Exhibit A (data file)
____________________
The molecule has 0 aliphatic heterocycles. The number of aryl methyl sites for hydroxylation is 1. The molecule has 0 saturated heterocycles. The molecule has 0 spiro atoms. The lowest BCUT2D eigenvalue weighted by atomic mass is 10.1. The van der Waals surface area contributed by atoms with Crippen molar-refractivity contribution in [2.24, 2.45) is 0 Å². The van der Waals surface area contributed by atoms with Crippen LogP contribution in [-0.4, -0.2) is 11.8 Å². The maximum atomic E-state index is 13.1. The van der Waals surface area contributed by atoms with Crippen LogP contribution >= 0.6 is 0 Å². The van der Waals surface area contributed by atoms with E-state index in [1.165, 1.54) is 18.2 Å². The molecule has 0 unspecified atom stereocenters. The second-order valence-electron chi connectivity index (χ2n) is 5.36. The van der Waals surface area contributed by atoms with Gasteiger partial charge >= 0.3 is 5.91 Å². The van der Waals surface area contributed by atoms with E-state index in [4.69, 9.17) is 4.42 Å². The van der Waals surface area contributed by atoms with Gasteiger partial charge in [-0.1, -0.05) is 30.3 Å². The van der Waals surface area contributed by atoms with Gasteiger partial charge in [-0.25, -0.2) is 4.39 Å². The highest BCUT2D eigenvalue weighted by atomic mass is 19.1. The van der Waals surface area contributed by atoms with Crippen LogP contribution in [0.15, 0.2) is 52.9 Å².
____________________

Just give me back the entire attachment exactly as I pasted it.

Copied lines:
The molecule has 0 aliphatic heterocycles. The number of aryl methyl sites for hydroxylation is 1. The molecule has 0 saturated heterocycles. The molecule has 0 spiro atoms. The lowest BCUT2D eigenvalue weighted by atomic mass is 10.1. The van der Waals surface area contributed by atoms with Crippen molar-refractivity contribution in [2.24, 2.45) is 0 Å². The van der Waals surface area contributed by atoms with Crippen LogP contribution in [-0.4, -0.2) is 11.8 Å². The maximum atomic E-state index is 13.1. The van der Waals surface area contributed by atoms with Crippen LogP contribution >= 0.6 is 0 Å². The van der Waals surface area contributed by atoms with E-state index in [1.165, 1.54) is 18.2 Å². The molecule has 0 unspecified atom stereocenters. The second-order valence-electron chi connectivity index (χ2n) is 5.36. The van der Waals surface area contributed by atoms with Gasteiger partial charge >= 0.3 is 5.91 Å². The van der Waals surface area contributed by atoms with E-state index in [4.69, 9.17) is 4.42 Å². The van der Waals surface area contributed by atoms with Gasteiger partial charge in [-0.1, -0.05) is 30.3 Å². The van der Waals surface area contributed by atoms with Gasteiger partial charge in [-0.25, -0.2) is 4.39 Å². The highest BCUT2D eigenvalue weighted by atomic mass is 19.1. The van der Waals surface area contributed by atoms with Crippen LogP contribution in [0.15, 0.2) is 52.9 Å².